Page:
Russia's big data-retention law came into force on Sunday, forcing telecom providers in the country to store details of people's communications for the benefit of the Russian intelligence services.
The surveillance regime goes beyond the data-retention laws that have been introduced in some European countries, such as the UK's Investigatory Powers Act, because it covers the contents of communications, as well as the metadata about who was contacting whom, and when.
The law is part of a legislative package known as the 'Yarovaya laws', because they were partly written by conservative legislator Irina Yarovaya.
President Vladimir Putin signed the legislation in mid-2016, ignoring the advice of Edward Snowden, who argued that the move "will take money and liberty from every Russian without improving safety".
The "money" part of that warning refers to the cost to communications providers of storing all this data. Under the new rules, operators have to store customers' text messages, phone calls and chat activity for six months.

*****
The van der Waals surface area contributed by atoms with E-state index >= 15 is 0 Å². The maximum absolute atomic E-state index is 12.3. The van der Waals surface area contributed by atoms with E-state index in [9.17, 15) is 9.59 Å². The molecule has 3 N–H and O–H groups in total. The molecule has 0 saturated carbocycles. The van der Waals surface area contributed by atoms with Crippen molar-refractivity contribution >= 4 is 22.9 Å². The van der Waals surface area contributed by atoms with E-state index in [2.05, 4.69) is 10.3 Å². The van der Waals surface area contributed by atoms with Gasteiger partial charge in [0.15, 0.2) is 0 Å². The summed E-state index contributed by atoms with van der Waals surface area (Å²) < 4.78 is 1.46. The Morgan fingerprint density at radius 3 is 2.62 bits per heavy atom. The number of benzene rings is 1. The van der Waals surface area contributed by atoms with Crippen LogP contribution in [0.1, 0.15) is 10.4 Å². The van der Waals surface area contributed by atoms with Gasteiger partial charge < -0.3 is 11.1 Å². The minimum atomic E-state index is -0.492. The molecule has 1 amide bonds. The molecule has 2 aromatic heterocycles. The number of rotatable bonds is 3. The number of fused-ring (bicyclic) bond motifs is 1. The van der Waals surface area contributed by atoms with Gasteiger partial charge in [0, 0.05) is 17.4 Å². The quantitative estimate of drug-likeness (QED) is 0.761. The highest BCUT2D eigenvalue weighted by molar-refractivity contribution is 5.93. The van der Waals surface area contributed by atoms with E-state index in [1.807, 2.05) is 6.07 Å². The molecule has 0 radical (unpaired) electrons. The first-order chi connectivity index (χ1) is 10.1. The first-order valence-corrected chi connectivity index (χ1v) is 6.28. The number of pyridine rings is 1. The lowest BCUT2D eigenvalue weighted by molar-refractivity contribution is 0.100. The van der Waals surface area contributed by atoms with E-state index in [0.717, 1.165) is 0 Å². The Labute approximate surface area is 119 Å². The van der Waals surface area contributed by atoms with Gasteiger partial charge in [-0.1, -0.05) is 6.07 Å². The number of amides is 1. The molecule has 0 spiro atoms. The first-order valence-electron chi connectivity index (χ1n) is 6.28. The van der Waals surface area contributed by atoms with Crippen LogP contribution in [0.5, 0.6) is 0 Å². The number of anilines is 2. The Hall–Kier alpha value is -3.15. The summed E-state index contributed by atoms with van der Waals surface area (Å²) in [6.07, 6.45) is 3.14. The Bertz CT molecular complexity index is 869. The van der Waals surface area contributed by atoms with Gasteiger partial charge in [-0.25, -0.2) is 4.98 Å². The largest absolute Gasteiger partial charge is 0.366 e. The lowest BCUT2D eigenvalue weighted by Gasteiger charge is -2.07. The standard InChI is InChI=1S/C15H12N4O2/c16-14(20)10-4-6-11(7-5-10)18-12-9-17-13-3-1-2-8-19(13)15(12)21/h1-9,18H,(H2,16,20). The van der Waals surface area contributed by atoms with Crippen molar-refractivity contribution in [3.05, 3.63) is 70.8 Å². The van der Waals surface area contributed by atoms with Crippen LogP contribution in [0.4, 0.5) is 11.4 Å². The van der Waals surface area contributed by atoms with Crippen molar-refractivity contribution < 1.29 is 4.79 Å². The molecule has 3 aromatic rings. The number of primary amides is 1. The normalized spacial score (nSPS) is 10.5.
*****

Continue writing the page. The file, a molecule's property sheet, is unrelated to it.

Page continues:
Part of the new law, demanding the storage of "heavy" internet traffic for the same periods, will only go into force at the start of October. In the meantime, online communications providers are still supposed to store users' messages for 30 days.
According to Russian news service TASS, mobile operator Megafon has estimated that the requirements will cost it between $557m and $636m over the next five years. Rivals MTS and VimpelCom estimate implementation costs of $955m and $716m respectively over the same period.
The operators have not been helped by the government's decision to only provide details of its requirements for online companies last week, all of three days before the Yarovaya laws came into effect.
The mandate only applies to companies on a "register of information disseminators", which so far includes Russian companies such as Yandex, Vkontakte, and Mail.ru, but not foreign firms like Facebook and Google.
Civil-rights groups are warning that the new laws will make people less secure, due to the possibility of all this stored information falling into the wrong hands.
"I'm certain that sooner or later these databases will be hacked or leaked and the data sold on the black market," Artyom Kozlyuk, the director of the Roskomsvoboda digital rights group, told the Moscow Times.
Meanwhile, the publication added, the Agora human rights group said the Big Brother law would make it easier for the authorities to silence political activists.